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Re: DNS Hijacking by Cox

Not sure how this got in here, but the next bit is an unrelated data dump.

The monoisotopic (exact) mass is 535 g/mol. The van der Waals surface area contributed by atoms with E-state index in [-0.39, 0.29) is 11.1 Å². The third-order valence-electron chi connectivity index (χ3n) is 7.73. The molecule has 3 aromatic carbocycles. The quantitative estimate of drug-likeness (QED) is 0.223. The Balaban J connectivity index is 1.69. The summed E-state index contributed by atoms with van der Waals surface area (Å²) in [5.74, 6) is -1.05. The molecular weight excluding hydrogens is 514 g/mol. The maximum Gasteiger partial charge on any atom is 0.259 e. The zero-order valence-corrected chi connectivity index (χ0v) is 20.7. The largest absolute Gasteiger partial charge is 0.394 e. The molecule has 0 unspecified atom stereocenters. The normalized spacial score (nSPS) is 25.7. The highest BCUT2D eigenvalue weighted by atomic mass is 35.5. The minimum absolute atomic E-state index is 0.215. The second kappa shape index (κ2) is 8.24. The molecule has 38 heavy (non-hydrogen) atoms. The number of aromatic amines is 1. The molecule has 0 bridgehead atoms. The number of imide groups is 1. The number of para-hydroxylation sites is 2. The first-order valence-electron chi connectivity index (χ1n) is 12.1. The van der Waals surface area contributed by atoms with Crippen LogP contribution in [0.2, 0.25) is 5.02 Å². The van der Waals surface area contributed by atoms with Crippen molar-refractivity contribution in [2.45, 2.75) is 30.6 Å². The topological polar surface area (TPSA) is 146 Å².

> Quoting Joe Greco <jgreco@xxxxxxxxxx>: > >> On Mon, 23 Jul 2007, Joe Greco wrote: > >> > And, incidentally, I do consider this a false positive. If any average > >> > person might be tripped up by it, and we certainly have a lot of average > >> > users on IRC, then it's bad. So, the answer is, "at least one false > >> > positive." > >> > >> The only way any human activity will NEVER have a single false positive, > >> i.e. mistake, is by never doing anything. > >> > >> Do people really want ISPs not to do anything? > > > > I'd prefer that ISP's tends towards taking no action when taking action > > has a strong probability of backfiring. > > I'd have to say that at this point it is VERY obvious that you have > never administered a large (100k users+) network. You would be incorrect, by a large margin. > The procedures and > paths of action you wish the largers ISPs to take are just not > practical. No, they're just a little more difficult. I realize that it's more complex to inject a blackhole host route into the IGP of your average large ISP than it is to wreak a little configuration havoc on some recursers. That doesn't make the easier solution correct. > From your web site: > "Please Note: Be very certain that your alleged abuse incident > actually originated here before submitting a complaint. Do not sumbit > a complaint without full headers, logs, and timestamps. We are not a > commercial ISP and it is highly unlikely that your abuse incident > actually originated here." > > Spelling mistakes and "under construction" pages from 2002 aside, it > shows that you look to be familiar with dealing with smaller scale > operations. Yes, sol.net is not a commercial ISP. We're a small, very clean network that provides access to a limited number of other businesses. We're not selling $9.95/month DSL, and the businesses that actually live on our net and sell things have somewhat more "modern" web sites. They're highly vetted, and the last legitimate abuse incident fades in my recollection. However, since a lot of the services we run are still under the legacy domain name, I feel it appropriate to maintain some basic information and contact stuff under the sol.net domain name, even though we stopped using that for business purposes /many/ years ago, and it is used pretty much exclusively for network and other Internet infrastructure systems. Since I get to set the policies, we simply don't take dirty clients. However, we do take on a bunch of unusual things, and there is a sufficient supply of misdirected complaints that we've got a warning on the web page. You wouldn't believe the number of complaints we were getting about "hacking" back when we were serving up SpamCop's graphic images (which is approximately the era which caused us to add that little statement in red). And it doesn't really say anything about what I've done in the past, or what else I also do currently, so really, it might be best to tread rather more carefully. Now, if you want to engage in meaningless insults, I'll be happy to congratulate you on that gorgeous Apache 2 Test Page at crc.id.au ... "At least I have the decency to provide some public information on the network I run." > The reality of the matter is that large ISPs can do: > > 1) Nothing (which makes matters worse in the long run) > 2) A disruptive fix (will get some false matches, a handful of > IRCers vs 100k+ users is acceptable). > 3) Kill accounts. I see you conveniently left out walled gardens and other prudent and reasonable steps that ISP's and schools are successfully taking. I guess I didn't actually expect an impartial discussion, once you lowered yourself to speeling flamez. > Now lets look at a quick real world result of each of the three above. > > 1) Your network eventually caves into the ground. You end up being > a host for many spam networks and other nasties. Everyone on the > internet hates you. > > 2) A handful of people complain, cry, whimper, and leave. The > number of users in this boat won't really have much of an effect on > operations or business. Acceptable losses vs doing option 1. > > 3) You get a reputation of killing 'innocent' peoples accounts due > to unknown infections of crud. Business declines, and you end up > working for an ISP that would implement option 2. And, as noted, you conveniently left out solutions that people actually have up and running today. Slick. > In reality, the "purist" ideals of Internet access just does not work. Well, we're fine with the "purist" ideals over here. It helps to keep problems off the network in the first place. I realize that might not sit too well with ISP's that would rather take money than be a good net neighbour, but that doesn't make it any more right for them. It has more to do with choice than "does not work." ... JG -- Joe Greco - sol.net Network Services - Milwaukee, WI - http://www.sol.net "We call it the 'one bite at the apple' rule. Give me one chance [and] then I won't contact you again." - Direct Marketing Ass'n position on e-mail spam(CNN) With 24 million small businesses in the US alone, that's way too many apples.